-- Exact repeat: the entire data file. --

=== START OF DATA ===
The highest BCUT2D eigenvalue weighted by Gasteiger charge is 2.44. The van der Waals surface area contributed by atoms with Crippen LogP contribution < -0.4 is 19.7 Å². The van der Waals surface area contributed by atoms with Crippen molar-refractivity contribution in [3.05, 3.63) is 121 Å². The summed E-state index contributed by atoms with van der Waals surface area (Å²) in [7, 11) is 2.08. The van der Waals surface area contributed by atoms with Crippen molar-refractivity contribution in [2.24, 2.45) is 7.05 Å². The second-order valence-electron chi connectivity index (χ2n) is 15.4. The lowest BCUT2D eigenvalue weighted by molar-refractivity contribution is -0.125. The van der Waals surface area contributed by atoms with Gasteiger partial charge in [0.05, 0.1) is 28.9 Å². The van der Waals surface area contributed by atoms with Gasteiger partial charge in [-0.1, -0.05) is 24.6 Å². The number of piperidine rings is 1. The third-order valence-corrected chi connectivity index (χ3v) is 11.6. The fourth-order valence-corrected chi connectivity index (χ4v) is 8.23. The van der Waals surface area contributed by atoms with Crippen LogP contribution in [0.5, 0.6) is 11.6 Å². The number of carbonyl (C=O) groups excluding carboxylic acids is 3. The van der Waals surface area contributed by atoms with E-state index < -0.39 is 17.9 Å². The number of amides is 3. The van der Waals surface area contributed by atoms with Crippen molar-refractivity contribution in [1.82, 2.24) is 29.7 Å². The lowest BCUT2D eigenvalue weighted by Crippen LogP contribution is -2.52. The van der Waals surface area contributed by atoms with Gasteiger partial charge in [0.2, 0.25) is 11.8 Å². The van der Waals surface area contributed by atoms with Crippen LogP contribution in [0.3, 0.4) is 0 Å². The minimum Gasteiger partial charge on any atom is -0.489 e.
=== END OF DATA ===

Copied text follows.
The highest BCUT2D eigenvalue weighted by Gasteiger charge is 2.44. The van der Waals surface area contributed by atoms with Crippen LogP contribution < -0.4 is 19.7 Å². The van der Waals surface area contributed by atoms with Crippen molar-refractivity contribution in [3.05, 3.63) is 121 Å². The summed E-state index contributed by atoms with van der Waals surface area (Å²) in [7, 11) is 2.08. The van der Waals surface area contributed by atoms with Crippen molar-refractivity contribution in [2.24, 2.45) is 7.05 Å². The second-order valence-electron chi connectivity index (χ2n) is 15.4. The lowest BCUT2D eigenvalue weighted by molar-refractivity contribution is -0.125. The van der Waals surface area contributed by atoms with Gasteiger partial charge in [0.05, 0.1) is 28.9 Å². The van der Waals surface area contributed by atoms with Gasteiger partial charge in [-0.1, -0.05) is 24.6 Å². The number of piperidine rings is 1. The third-order valence-corrected chi connectivity index (χ3v) is 11.6. The fourth-order valence-corrected chi connectivity index (χ4v) is 8.23. The van der Waals surface area contributed by atoms with Crippen LogP contribution in [0.5, 0.6) is 11.6 Å². The number of carbonyl (C=O) groups excluding carboxylic acids is 3. The van der Waals surface area contributed by atoms with E-state index < -0.39 is 17.9 Å². The number of amides is 3. The van der Waals surface area contributed by atoms with Crippen molar-refractivity contribution in [1.82, 2.24) is 29.7 Å². The lowest BCUT2D eigenvalue weighted by Crippen LogP contribution is -2.52. The van der Waals surface area contributed by atoms with Gasteiger partial charge in [0.2, 0.25) is 11.8 Å². The van der Waals surface area contributed by atoms with Crippen LogP contribution in [0.3, 0.4) is 0 Å². The minimum Gasteiger partial charge on any atom is -0.489 e.